How Is It Computed?
The Conference Board’s Consumer Confidence Index began as bimonthly in 1967 and turned monthly in 1977. The index itself has been benchmarked to the year 1985 and assigned the reference mark of 100. What’s special about 1985? Nothing really. The purpose here was to anchor the index when the confidence level was neither at its peak, nor at its lowest point. It’s based on an attempt to survey approximately 5,000 households nationwide every month. Rarely, however, do that many respond. About 3,000 make it in time to be included in the preliminary release of the index. A month later, a revision is published. It includes another 1,000 or so late responses. In the end, though, the difference in outcome between the first report and the follow-up revision is usually insignificant.
Here are the key questions asked in the survey:
1. How would you rate the present general business conditions in your area? Good, normal, or bad?
2. Six months from now, do you think they will be better, the same, or worse?
3. What would you say about available jobs in your area right now? Plenty, not so many, or hard to get?
4. Six months from now, do you think there will be more jobs, the same, or fewer jobs?
5. What would you guess your total family income to be six months from now? Higher, the same, or lower?”
The Conference Board often throws in additional questions based on current economic conditions. For example, in a climate of falling interest rates, it might ask households if they plan to refinance their mortgage in the next six months.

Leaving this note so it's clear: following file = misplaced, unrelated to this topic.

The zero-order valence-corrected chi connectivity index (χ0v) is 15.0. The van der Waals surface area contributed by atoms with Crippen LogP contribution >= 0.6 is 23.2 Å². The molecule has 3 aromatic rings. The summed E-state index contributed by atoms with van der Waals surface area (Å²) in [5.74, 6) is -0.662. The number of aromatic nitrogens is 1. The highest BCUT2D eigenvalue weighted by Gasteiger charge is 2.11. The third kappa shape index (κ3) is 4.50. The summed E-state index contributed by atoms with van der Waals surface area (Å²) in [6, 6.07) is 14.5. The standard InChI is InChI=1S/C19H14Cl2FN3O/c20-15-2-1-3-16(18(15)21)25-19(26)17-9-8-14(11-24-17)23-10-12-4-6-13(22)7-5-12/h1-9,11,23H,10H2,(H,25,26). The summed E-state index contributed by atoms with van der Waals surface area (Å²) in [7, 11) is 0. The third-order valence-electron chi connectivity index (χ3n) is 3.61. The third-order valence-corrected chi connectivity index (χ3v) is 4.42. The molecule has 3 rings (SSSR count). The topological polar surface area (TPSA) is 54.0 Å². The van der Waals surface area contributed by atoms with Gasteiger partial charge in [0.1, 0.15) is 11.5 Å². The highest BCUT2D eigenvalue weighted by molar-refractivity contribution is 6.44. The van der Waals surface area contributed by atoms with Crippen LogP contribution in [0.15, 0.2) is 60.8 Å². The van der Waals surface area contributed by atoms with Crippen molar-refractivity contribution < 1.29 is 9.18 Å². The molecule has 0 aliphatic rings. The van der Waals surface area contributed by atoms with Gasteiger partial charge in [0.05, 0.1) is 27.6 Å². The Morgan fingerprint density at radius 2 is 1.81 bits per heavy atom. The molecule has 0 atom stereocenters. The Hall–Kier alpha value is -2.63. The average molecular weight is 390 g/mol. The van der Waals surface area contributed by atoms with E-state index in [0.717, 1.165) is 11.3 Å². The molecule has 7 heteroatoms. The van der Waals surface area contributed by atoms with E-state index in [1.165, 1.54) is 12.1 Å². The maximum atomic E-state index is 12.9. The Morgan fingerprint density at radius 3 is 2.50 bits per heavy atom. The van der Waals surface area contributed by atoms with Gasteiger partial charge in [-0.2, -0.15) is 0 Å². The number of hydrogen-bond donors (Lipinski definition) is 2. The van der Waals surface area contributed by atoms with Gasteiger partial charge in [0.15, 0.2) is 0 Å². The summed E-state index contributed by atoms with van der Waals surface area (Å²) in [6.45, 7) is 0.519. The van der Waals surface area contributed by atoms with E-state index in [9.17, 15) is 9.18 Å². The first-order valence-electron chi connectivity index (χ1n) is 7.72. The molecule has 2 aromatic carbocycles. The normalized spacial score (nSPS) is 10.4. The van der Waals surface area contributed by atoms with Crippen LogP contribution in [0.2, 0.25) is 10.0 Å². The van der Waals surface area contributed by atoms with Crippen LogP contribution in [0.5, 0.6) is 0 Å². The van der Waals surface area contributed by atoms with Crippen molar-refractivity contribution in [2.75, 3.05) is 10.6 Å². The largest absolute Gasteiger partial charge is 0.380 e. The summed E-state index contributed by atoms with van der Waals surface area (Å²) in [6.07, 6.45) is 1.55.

With all the data in hand, the Conference Board produces three headline indexes, all of which are seasonally adjusted. One is the Present Situations Index, and it reflects consumers’ attitudes about current conditions. The second is the Expectations Index, which represents how consumers feel conditions might change in the next six months. Finally, you have the overall Consumer Confidence Index, which is based on a composite of the main five questions. It is weighted so that expectations make up 60% of the index while opinions about the current situation account for the remaining 40%.”
Excerpt From: Bernard Baumohl. “The Secrets of Economic Indicators: Hidden Clues to Future Economic Trends and Investment Opportunities, 3/e.” iBooks. https://itunes.apple.com/us/book/secrets-economic-indicators-hidden-clues-to-future/id547218470?mt=11